Quentin Tarantino’s Pulp Fiction NFT launch hits roadblock after Miramax files chase

Film studio Miramax has sued director Quentin Tarantino over his decision to announce a series of non-fungible tokenized (NFT) collectibles based on his classic film Pulp Fiction. The lawsuit, filed in federal court in Calfornia, cites copyright and trademark infringement and breach of contract, paving the way for a battle over who gets NFT’s broadcast rights for a film – l artist or his copyright holder.

The 22-page complaint, which is publicly available courtesy of Deadline, tells Miramax that the company previously sent Tarantino a cease-and-desist letter asking it to stop plans to sell NFT Pulps. Fiction, but Tarantino instead “intensified and expanded” his plans.

According to the complaint, Miramax alleges that Tarantino kept his intention to release the film’s NFTs a secret, despite knowing that the studio owns the majority of the rights to the film.

Miramax’s strongly worded lawsuit claims Tarantino is “keen to profit from the [NFT] boom “by announcing the collectibles in partnership with SCRT Labs, as one of the first projects to launch on the Secret Network blockchain network. The seven NFTs slated for release are expected to be based on the original Pulp Fiction storyline and feature content that only each of the respective owner can see, such as exclusive audio commentary with unreleased content.

The studio goes on to state that Tarantino ceded “nearly all of its rights” to the film to Miramax in 1993, including the rights to sell Pulp Fiction exclusives and secrets.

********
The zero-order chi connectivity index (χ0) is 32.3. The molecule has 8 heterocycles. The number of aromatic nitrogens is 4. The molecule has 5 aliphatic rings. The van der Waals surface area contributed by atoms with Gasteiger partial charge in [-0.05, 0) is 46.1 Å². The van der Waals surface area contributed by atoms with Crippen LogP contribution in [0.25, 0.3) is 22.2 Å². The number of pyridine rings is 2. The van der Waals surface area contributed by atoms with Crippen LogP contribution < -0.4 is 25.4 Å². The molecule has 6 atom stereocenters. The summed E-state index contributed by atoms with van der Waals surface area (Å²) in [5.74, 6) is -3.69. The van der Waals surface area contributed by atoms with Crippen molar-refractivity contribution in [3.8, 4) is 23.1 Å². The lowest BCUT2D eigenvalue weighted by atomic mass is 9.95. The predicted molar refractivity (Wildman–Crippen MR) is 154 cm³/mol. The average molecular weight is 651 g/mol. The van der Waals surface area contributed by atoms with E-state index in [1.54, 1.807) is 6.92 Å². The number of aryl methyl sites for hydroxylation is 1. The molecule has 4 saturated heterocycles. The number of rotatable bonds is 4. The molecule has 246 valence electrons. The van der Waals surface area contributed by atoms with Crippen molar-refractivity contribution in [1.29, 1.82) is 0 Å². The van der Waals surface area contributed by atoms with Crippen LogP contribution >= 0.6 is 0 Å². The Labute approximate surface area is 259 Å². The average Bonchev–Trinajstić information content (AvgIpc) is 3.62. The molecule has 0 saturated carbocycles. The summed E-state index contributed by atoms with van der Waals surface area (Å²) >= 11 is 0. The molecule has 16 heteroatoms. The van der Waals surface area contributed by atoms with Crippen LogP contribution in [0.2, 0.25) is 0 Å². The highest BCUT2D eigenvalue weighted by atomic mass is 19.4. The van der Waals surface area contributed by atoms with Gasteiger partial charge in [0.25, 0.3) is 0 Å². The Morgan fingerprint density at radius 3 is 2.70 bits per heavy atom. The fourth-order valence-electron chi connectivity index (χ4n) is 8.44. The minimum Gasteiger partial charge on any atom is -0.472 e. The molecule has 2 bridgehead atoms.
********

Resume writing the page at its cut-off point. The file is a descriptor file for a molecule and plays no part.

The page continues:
Miramax has said it is asking Tarantino to be compensated for damages and has taken legal action to “enforce, preserve and protect” its “intellectual property rights” and to protect its copyright against other Miramax employees who believe “they have the right to enter into similar agreements”. .

An attorney representing Tarantino told The Hollywood Reporter that the director believed his “screenplay reproduction” right allowed for the creation of the NFT collectibles. Miramax, meanwhile, claims to own the right to publish NFTs based on Pulp Fiction and even intends to do so.

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Shomik is a senior sub-editor at Gadgets 360. As someone who has sifted through the mainstream tech space for the past four years, he has now focused on cryptocurrency. When he’s not converting currency values ​​in his head, you can find him in an intense five-a-side football game or completing the latest Destiny 2 Weekly Challenge on his Xbox. You can contact him for advice or questions at ShomikB@ndtv.com. Following

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